The resulting glass substrate 1 with the SnO2 layer 2 and the semiconductor photovoltaic conversion layer 3 laminated thereon was placed on a substrate holder (not shown) of the substrate-moving-type magnetron sputtering apparatus shown in FIG. 1. The apparatus was a sputtering apparatus of in-line system having four chambers, i.e., a preparation chamber 6, an ITO and ZnO deposit chamber 7, a Ag deposit chamber 8 and an outlet chamber 9, each connected to a vacuum pump (not shown). The apparatus was also provided with a substrate loading/unloading section (not shown) and a substrate transfer section (not shown) upstream and downstream thereof. ITO and ZnO targets of 254 mm (width)×990 mm (length)×6 mm (thickness), four in total, were placed at intervals of 36 cm along one side of the ITO and ZnO deposit chamber 7. One ITO target or One ZnO:Ga 10 and three ZnO:Al targets 11 were arranged from a preparation chamber 6 side. Each of the targets was connected to a DC power source 14 or an RF power source. Here the targets were placed along one side of the chamber, but the targets may be placed along both sides of the chamber to allow the apparatus to deposit films at a time on both faces. In the latter case, the power source is connected to opposed targets in parallel. A magnet 13 was disposed behind the target with intervention of a backing plate. The magnet 13 may be fixed, but may preferably be movable in order that the target can be consumed in an in-plan uniform manner to lengthen the life of the target.

The glass substrate 1 was first introduced into the preparation chamber 6 and was heated and the inside of the chamber was vacuumed. Then the substrate 1 was moved into the ITO and ZnO deposit chamber 7 and was passed over the four targets caused to discharge by the DC power source 14 so that the ITO layer or ZnO:Ga 4 a and the ZnO:Al layer 4 b were sequentially deposited on the semiconductor photovoltaic conversion layer 3 to form the rear transparent electrode layer 4 of 100 nm thickness.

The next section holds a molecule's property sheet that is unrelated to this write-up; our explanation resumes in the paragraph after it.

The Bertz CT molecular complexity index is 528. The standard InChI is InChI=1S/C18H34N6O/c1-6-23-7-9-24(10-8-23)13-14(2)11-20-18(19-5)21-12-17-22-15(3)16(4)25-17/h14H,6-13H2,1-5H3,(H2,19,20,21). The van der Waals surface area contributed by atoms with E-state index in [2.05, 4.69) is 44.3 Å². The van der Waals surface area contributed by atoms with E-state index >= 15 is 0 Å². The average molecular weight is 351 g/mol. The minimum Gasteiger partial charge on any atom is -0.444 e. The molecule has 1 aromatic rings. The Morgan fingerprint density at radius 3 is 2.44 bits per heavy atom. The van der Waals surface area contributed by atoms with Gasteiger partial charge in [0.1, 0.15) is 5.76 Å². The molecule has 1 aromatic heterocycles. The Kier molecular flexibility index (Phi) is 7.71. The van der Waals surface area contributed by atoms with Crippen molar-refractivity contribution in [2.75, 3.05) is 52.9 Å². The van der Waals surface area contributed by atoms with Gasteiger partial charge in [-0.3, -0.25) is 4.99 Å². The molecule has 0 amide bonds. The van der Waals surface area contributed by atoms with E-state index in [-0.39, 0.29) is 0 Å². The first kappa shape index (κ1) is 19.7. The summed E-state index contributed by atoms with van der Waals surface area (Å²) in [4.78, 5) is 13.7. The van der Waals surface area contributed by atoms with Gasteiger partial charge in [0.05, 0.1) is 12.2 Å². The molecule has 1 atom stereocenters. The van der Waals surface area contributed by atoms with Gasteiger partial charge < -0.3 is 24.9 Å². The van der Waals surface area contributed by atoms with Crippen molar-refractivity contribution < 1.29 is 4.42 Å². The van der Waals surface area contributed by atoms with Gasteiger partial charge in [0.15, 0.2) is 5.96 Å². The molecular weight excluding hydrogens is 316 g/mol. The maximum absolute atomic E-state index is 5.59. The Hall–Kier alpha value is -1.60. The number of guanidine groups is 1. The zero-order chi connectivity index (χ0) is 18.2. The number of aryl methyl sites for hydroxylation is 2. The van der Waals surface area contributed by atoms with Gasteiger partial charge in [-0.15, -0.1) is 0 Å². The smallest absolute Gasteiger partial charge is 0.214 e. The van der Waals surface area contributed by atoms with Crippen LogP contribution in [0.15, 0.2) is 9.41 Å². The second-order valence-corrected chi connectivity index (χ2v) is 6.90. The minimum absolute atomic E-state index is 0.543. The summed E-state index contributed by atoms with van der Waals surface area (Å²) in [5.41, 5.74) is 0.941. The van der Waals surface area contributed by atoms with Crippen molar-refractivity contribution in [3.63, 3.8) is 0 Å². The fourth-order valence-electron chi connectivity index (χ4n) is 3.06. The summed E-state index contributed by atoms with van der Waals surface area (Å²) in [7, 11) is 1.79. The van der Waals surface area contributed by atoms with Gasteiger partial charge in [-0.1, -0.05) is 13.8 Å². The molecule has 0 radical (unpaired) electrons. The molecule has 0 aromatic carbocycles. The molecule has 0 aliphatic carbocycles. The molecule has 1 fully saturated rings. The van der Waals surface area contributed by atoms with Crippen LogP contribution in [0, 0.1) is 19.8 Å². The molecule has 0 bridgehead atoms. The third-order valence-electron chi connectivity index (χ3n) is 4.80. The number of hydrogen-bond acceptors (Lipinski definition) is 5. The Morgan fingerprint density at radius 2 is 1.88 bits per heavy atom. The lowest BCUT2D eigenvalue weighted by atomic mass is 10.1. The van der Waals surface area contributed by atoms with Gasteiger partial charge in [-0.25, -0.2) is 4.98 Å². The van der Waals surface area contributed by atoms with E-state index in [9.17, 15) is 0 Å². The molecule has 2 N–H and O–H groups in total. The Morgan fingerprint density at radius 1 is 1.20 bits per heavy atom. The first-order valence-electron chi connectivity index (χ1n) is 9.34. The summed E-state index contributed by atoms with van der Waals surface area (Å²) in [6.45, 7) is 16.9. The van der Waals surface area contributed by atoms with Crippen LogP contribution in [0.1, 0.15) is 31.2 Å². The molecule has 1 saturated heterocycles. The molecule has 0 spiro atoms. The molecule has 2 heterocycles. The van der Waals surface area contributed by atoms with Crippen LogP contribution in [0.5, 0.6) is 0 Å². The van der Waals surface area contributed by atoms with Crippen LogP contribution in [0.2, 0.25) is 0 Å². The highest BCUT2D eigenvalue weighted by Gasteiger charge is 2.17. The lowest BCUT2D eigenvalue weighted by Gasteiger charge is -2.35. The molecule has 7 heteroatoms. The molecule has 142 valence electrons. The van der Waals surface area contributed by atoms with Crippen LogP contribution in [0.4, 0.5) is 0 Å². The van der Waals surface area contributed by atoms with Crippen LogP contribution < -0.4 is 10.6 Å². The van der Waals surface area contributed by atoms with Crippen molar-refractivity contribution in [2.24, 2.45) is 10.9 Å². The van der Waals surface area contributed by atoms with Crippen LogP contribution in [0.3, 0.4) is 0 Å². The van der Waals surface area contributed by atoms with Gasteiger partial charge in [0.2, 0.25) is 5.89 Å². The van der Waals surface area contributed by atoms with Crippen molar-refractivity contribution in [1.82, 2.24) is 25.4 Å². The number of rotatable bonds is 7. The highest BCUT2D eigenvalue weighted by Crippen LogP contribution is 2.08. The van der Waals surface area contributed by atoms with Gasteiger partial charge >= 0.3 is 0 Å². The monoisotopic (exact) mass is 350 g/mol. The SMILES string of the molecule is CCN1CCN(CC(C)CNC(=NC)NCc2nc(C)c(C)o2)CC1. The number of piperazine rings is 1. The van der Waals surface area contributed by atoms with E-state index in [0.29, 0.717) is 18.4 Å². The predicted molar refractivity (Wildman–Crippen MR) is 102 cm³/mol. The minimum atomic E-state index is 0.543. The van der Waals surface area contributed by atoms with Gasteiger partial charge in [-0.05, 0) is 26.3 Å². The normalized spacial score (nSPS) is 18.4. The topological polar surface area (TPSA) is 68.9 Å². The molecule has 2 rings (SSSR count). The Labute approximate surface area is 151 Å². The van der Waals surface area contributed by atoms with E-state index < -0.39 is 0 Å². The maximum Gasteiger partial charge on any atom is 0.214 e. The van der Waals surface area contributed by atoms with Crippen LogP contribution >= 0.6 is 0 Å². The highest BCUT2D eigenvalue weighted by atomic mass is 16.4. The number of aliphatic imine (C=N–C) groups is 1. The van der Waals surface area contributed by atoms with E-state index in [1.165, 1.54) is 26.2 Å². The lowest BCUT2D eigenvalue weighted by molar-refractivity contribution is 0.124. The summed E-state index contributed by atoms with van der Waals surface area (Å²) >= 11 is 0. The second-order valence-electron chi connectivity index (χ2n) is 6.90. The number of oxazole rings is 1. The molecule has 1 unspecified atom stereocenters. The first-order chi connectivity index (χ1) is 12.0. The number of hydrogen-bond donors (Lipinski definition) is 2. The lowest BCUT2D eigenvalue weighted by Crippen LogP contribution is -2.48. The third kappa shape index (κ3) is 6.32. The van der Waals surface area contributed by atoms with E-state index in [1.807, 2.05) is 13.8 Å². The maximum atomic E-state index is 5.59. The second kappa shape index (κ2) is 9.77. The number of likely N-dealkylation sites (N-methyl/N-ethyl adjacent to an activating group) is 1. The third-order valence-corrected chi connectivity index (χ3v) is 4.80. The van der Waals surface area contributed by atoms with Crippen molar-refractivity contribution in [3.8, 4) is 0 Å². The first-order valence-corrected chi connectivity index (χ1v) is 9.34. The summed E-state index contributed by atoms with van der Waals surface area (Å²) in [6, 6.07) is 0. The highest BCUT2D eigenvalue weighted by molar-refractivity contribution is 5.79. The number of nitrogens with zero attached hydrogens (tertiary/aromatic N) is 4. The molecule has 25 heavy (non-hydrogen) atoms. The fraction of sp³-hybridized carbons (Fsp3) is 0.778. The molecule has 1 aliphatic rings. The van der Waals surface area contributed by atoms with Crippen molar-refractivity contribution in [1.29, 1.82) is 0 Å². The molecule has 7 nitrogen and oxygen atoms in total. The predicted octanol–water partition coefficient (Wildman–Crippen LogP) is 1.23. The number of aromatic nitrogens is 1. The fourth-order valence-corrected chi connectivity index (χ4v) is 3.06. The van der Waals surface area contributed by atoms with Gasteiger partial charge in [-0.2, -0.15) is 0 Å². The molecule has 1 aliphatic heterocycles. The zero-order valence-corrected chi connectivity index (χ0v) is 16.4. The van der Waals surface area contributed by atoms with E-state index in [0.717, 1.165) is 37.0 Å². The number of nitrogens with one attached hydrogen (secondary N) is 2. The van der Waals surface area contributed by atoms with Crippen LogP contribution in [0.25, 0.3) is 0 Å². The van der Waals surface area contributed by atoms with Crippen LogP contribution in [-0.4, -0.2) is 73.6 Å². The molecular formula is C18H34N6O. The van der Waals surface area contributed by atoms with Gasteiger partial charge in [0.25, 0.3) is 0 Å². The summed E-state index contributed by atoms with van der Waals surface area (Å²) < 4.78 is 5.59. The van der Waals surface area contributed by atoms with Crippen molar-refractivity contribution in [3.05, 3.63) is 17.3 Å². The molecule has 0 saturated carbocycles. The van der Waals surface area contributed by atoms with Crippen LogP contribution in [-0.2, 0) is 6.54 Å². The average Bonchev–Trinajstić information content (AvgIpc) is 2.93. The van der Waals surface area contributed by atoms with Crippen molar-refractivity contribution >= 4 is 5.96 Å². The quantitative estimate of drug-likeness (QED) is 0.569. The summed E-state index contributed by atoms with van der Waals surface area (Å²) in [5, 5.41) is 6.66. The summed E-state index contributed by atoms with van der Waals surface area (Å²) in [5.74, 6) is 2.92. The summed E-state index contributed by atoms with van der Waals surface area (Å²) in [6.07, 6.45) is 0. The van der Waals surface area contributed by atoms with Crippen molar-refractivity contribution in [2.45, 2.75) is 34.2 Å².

Some examples of particular conditions for depositing the rear transparent electrode layer 4 were as follows. As Production Example 1, the substrate 1 was heated to 150° C. in the preparation chamber 6, which was vacuumed to 8×10−3 Pa. Before film deposition in the ITO and ZnO deposit chamber 7, the back pressure was set to 3×10−3 Pa. In the ITO and ZnO deposit chamber 7, used was an ITO target produced by cold pressing which had a relative density of 92% and a tin content of 5 wt % or an ZnO:Ga target produced by cold pressing which had a relative density of 92% and a Ga content of 5 wt %. In a state of a cumulative discharge power energy of 100 kWh, ITO or ZnO:Ga and ZnO:Al were deposited to 25 nm and 75 nm thickness, respectively. The magnetic field intensity was 1,000 G on the surfaces of all the targets, and the discharge power was DC 2.5 W/cm2 for all the targets.

As Production Example 2, the glass substrate 1 was heated in the preparation chamber 6, which was vacuumed, in the same manner as in Production Example 1. In the ITO and ZnO deposit chamber 7, used was an ITO target produced by hot pressing which had a relative density of 98% and a tin content of 5 wt % or a ZnO:Ga target produced by hot pressing which had a relative density of 98% and a Ga content of 5 wt %. In a state of a cumulative discharge power energy of 100 kWh, ITO or ZnO:Ga and ZnO:Al were deposited to 25 nm and 75 nm thickness, respectively. The magnetic field intensity was 1,000 G on the surfaces of all the targets, and the discharge power was DC 2.5 W/cm2 for all the targets.